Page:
The Forestry Forum is sponsored in part by:




TimberKing Sawmills




Toll Free 1-800-582-0470

LogRite Tools



Forest Products Industry Insurance


Norwood Industries Inc.


Sawmill & Woodlot Magazine



Your source for Portable Sawmills, Edgers, Resaws, Sharpeners, Setters, Bandsaw Blades and Sawmill Parts

EZ Boardwalk Sawmills. More Saw For Less Money!

STIHLDealers.com sponsored by Northeast STIHL


Woodland Sawmills

Peterson Swingmills

 KASCO SharpTech WoodMaxx Blades


Turbosawmill

Sawmill Exchange

BRUTE FORCE Authorized Dealer

Woodshax Outdoor Vending Solutions

FARMA

Forestry Forum Tool Box

Author Topic: DIY Fellerbuncher  (Read 23681 times)

0 Members and 1 Guest are viewing this topic.

Offline northforker

  • member
  • *
  • Posts: 40
  • Location: NW Montana
  • Gender: Male
DIY Fellerbuncher
« on: December 14, 2011, 11:48:42 pm »
Greetings,

I'm new to the forum but have stopped in for a look several times over the years and have picked up lots of useful information from the knowledgeable folks here. I'm not a professional logger or a fabricator, just a guy who has about 50 acres of trees and tired of harvesting them by hand. That said, here's some pics of a fellerbuncher attachment for a skidsteer I recently completed. I only had time to test it with a dozen or so trees before the snow flew, but it seems to work real well and zips right through. It's your basic hotsaw or disc saw scaled way down. The disc is 5/8" X 36" dia T1 steel with 12 Quadco 1-1/8" teeth mounted on the rim. I use my ASV's 25 gpm circuit to spin the disc at 900-1000 rpm and the other circuit for the grab arm. I'll fab a bunching arm for it over the winter. I've designed it to cut a 14" stump maximum for safety's sake. I can't wait 'til spring to use it more!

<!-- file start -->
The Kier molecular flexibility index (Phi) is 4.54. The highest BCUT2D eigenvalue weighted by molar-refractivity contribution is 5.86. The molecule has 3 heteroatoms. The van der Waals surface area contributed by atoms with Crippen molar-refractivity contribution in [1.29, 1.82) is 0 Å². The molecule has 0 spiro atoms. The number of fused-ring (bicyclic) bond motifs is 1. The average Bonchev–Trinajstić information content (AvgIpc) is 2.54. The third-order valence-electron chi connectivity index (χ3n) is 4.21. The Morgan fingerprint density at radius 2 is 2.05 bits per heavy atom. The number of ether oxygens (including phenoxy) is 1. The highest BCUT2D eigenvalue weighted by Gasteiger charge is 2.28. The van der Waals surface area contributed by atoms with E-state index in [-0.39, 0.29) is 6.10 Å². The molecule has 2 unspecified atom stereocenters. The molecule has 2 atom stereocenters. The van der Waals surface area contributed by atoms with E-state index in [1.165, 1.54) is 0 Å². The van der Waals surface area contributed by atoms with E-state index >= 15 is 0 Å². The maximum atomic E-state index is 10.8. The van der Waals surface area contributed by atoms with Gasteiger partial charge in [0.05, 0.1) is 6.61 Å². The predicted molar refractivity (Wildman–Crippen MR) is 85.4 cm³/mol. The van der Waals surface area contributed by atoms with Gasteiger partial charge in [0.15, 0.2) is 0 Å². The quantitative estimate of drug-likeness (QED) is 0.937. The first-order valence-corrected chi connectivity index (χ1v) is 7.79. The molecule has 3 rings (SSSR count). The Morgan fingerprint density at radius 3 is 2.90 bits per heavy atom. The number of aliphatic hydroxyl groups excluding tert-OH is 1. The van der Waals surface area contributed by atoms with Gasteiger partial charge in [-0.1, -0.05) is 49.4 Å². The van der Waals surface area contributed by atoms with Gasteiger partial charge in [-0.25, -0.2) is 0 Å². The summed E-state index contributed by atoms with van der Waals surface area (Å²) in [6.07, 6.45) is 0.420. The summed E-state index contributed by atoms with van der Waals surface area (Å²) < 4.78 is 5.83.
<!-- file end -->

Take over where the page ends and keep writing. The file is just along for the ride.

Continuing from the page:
Offline islandlogger

  • Full Member x2
  • ***
  • Posts: 185
  • Age: 43
  • Location: Washington, San Juan Islands
  • Gender: Male
    • www.independentlogging.webs.com
Re: DIY Fellerbuncher
« Reply #1 on: December 15, 2011, 12:00:12 am »
Welcome to this here forum northforker!
Say, that's some nice fabricating you done there! Nice looking unit, I can see you will have plenty of fun with that come Spring!!

Offline mad murdock

  • Senior Member x2
  • *****
  • Posts: 3362
  • Age: 53
  • Location: NW OREGON Near Carlton.
  • Gender: Male
  • The woods is the best "office"!
Re: DIY Fellerbuncher
« Reply #2 on: December 15, 2011, 12:49:55 am »
Welcome northforker. That is serious skookum you got on that tracksteer loader 8) nice job!!
'64 Garrett 15A, JD AMT 626, Turbosawmill M6 Warrior Ultra liteweight, Granberg Alaskan III, lots of saws-gas powered and human powered :D

Offline sprucebunny

  • Senior Member x2
  • *****
  • Posts: 3730
  • Age: 63
  • Location: Northern NH
  • Gender: Female
Re: DIY Fellerbuncher
« Reply #3 on: December 15, 2011, 06:51:31 am »
Welcome to the forum !
That is too cool  8)
Any guesses what it cost you to make ? What was the hardest part ?
I think I've found a winter project !!!
MS193, MS192 and an 026  Weeding and Thinning. Gilbert Champion sawmill

Online thecfarm

  • Senior Member x2
  • *****
  • Posts: 25204
  • Age: 56
  • Location: Chesterville,Maine
  • Gender: Male
  • If I don't do it,it don't get done
Re: DIY Fellerbuncher
« Reply #4 on: December 15, 2011, 06:57:12 am »
northforker,welcome to the forum. With a nice looking project like that one,there must be others?